The Sound and the Fury

Uneasy times for hacks and critics
by
December 2004–January 2005, no. 267

The Sound and the Fury

Uneasy times for hacks and critics
by
December 2004–January 2005, no. 267

My theme is the mixed and contentious business of reviewing: its influence, its limitations, its present condition in what we like to call our literary culture. I will largely confine my remarks to the literary pages of our newspapers and magazines. I don’t propose to comment on the learned journals – or criticism at monograph length issuing from the academy. (Not, sadly, that there is much of that kind of publishing in Australia these days.)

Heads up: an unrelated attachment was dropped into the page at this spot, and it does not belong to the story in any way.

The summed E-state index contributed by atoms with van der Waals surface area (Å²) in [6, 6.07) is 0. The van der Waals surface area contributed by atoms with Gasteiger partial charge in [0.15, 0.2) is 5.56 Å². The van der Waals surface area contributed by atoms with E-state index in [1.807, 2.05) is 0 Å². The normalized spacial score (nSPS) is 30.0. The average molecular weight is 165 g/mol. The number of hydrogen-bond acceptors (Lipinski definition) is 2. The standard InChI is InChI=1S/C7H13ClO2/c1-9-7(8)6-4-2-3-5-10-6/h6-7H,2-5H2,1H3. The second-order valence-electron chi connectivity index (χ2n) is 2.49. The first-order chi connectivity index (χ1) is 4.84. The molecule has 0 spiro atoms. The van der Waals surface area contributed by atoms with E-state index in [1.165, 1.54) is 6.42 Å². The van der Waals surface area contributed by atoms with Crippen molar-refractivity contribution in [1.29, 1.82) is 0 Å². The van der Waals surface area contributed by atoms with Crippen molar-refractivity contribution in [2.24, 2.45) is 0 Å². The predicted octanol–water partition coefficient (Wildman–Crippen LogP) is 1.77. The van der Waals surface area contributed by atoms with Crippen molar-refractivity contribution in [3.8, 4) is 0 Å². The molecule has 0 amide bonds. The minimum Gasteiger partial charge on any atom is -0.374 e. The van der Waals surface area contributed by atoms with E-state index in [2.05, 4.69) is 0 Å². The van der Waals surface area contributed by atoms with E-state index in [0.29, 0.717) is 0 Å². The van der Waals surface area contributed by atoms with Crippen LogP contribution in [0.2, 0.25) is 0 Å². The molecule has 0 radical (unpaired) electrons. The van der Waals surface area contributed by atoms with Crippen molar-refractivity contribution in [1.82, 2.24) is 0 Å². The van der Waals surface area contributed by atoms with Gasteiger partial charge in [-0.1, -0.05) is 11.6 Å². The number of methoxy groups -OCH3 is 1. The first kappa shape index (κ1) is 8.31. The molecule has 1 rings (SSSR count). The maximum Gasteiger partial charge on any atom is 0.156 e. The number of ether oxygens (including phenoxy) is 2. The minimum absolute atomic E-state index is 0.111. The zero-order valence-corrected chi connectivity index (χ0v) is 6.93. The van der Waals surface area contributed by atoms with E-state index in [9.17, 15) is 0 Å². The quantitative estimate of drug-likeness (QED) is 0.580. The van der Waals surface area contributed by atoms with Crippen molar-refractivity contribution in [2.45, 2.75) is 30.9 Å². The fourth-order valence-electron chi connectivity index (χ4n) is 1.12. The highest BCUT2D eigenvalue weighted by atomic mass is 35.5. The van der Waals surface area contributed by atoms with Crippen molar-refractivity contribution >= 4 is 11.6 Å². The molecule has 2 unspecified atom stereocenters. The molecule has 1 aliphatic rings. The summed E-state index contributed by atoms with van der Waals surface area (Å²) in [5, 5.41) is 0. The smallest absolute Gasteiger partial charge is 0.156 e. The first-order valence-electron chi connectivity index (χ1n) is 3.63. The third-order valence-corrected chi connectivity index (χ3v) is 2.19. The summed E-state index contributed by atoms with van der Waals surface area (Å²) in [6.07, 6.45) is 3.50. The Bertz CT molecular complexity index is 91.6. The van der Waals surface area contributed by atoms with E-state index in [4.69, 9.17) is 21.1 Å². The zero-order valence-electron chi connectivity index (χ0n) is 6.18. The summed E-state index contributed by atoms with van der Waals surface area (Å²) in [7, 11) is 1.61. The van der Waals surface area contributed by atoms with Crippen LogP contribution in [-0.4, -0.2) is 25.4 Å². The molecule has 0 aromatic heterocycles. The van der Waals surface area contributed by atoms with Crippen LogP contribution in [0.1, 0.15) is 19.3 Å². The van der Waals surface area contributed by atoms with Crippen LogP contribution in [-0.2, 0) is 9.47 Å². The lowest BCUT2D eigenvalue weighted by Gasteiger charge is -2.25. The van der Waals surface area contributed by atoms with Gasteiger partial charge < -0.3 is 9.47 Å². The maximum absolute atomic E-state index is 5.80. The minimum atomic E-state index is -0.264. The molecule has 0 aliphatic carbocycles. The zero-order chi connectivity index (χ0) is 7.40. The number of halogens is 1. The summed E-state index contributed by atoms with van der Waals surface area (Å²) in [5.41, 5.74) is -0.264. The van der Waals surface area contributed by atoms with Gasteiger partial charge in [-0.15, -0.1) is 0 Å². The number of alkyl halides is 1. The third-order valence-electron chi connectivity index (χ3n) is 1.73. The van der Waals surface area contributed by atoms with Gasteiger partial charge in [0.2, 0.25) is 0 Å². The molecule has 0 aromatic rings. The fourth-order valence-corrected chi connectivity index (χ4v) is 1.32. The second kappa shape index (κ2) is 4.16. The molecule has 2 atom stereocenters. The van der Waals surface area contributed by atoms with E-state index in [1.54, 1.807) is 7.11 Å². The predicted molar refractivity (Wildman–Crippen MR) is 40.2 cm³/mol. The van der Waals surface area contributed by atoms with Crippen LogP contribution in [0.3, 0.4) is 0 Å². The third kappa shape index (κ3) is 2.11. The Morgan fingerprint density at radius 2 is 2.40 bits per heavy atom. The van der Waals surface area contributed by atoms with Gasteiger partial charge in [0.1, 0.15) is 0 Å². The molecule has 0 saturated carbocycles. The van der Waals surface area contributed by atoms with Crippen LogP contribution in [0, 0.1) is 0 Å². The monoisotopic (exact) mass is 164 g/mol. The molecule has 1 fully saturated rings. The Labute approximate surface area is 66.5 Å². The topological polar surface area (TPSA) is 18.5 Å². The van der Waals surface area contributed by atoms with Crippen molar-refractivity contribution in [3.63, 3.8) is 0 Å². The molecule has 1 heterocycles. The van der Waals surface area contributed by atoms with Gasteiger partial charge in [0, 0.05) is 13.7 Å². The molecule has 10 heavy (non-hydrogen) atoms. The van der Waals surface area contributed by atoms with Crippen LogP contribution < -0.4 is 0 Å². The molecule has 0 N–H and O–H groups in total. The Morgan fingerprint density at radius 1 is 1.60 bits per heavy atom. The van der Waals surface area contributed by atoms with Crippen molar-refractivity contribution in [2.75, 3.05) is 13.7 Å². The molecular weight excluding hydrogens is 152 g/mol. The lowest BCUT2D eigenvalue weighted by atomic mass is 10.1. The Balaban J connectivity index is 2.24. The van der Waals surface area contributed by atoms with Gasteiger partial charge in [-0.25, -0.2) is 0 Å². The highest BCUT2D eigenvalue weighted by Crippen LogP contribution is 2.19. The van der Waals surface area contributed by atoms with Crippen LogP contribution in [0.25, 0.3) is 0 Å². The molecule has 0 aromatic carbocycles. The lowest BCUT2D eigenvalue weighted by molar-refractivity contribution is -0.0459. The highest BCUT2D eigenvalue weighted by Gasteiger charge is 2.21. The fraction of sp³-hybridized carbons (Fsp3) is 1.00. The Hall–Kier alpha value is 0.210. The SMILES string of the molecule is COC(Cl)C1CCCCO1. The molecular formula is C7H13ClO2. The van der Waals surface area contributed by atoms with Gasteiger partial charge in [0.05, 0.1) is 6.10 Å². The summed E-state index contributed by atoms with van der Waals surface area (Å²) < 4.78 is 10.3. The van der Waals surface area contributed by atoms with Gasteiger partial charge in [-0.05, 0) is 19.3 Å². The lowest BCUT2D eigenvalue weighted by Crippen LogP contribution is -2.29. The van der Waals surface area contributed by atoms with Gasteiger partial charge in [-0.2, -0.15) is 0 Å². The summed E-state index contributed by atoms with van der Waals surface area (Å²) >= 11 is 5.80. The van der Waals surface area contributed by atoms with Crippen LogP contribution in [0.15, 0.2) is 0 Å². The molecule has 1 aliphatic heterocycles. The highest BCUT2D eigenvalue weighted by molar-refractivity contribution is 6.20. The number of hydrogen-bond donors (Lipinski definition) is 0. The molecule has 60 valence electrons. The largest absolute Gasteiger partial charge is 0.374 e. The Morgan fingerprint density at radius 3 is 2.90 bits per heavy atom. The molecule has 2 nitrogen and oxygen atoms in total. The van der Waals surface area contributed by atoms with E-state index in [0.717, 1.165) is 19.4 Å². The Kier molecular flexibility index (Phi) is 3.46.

Nor, I hope, do I seem to disparage my colleagues in the editorial ranks. At the risk of sounding like a Qantas steward seeking our nervous attention before take-off: each magazine or newspaper, like each publishing house, has its own unique features that make it subtly different from all the others. Not every editor, for instance, enjoys total independence; the number of literary pages in our newspapers is often determined by the amount of advertising; not every editor is free to publish lengthy, discursive articles; some are required to publish a clutch of short, perky reviews.

But enough caveats!

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